Assuming you are using a USB-based MIDI controller such as the Oxygen or Axiom series, or AKAI LPK series, and so on, then you must first define the source of your MIDI signal. Click the View menu > Windows > Connections to see your central patchbay (ie, QJackCtl). In the left column, choose the source of your MIDI signal (a device that, from Qtractor’s perspective, is outputting the signal, hence the “output” label). Your USB controller should be listed as a source, so open its listing and click the MIDI channel listed there. Now choose the MIDI signal’s destination in the right column. You are routing the sound from your hardware controller to Qtractor, so choose the Qtractor category and select the corresponding input port, such as 0:Master Click the Connect button if they are not already connected. Close the window. If you start playing now, you’ll be sending MIDI data without hearing any feedback whatsoever, because you have not yet configured the MIDI signal to trigger sound. So that you can hear what you’re playing, you must insert a plugin synthesizer into the track. With your destination track selected, click on the Track menu and select Track Properties. In the Track dialogue, click the Plugins tab. In the Plugins tab, click the Add button on the right to see a list of available sotware plugins. In the Plugins dialogue, select the type of plugin you wish to use with the top right button. Software synths on Linux are usually of the DSSI variety; from the list of DSSI synths, select the one you want to play and click the Activate checkbox in the lower left corner. Click the OK button in the bottom right corner of the window to proceed. Note If you don’t have any plugins installed, you can install them from your distribution or directly from their project websites. One of the best soft synths for immediate gratification is whySynth, which bundles some nice, ready-to-use patches. You will need to restart Qtractor in order for your new soft synths to be available. Back in the Track dialogue, select the Track tab again. In the MIDI/Instrument panel, choose an instrument from the top dropdown menu; using WhySynth as an example, you would select WhySynth_20100922 DSSI plugin. Choose a Bank and Program. If you’re not familiar with WhySynth, you can select any of its three Banks and any of the Programs contained in them. You should be able to instantly audition the sounds on your USB controller. When you’ve selected the sound you’d like to use, click the OK button. In the track label on the left of the Qtractor window, click the R button to arm the track for recording. Click the Record button in the top menu bar to activate Recording mode. Click the Play button in the top menu bar to begin.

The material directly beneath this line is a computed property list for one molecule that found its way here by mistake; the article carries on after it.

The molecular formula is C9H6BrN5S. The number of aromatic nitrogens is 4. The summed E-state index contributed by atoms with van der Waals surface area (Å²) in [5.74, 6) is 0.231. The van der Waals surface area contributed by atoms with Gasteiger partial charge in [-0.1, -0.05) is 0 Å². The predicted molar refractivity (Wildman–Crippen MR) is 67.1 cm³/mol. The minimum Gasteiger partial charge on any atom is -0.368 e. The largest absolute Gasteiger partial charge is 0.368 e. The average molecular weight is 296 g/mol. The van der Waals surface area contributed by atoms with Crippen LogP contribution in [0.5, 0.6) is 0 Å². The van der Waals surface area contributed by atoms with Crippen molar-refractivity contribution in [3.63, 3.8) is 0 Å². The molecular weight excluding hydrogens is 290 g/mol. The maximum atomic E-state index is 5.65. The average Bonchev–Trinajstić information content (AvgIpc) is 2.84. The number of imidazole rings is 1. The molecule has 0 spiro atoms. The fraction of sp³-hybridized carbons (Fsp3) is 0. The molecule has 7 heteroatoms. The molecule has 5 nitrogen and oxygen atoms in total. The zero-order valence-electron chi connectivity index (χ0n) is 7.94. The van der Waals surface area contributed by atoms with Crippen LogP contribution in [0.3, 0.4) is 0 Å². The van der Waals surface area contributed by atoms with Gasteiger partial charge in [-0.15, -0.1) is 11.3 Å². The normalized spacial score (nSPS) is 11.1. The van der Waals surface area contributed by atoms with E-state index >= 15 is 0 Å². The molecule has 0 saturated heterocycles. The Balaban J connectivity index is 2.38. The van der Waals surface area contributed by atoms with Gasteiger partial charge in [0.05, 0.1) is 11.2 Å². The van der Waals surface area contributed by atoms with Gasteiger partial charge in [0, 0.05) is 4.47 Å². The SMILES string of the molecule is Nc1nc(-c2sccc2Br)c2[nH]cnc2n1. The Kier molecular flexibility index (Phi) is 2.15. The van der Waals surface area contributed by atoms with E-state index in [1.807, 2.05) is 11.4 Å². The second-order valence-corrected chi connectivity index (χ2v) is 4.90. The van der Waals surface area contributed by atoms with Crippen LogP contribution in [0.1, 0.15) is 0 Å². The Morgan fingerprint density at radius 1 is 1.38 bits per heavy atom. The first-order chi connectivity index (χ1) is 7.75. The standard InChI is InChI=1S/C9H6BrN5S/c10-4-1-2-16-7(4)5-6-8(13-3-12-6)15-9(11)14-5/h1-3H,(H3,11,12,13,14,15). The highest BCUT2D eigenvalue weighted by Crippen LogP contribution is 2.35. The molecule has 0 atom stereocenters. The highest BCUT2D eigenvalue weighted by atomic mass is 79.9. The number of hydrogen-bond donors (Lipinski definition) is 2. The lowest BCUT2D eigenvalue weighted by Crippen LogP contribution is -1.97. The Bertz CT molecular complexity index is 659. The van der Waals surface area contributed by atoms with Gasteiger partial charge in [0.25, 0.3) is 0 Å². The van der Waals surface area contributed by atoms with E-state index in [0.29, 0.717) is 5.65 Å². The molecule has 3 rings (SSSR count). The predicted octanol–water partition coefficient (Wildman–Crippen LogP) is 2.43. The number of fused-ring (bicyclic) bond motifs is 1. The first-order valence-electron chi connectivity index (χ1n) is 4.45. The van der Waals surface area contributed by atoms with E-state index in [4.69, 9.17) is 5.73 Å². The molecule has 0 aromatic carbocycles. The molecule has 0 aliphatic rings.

* ***Insert existing MIDI data into the track*** - if you want to use pre-made MIDI files then simply add the files to your **Qtractor** session.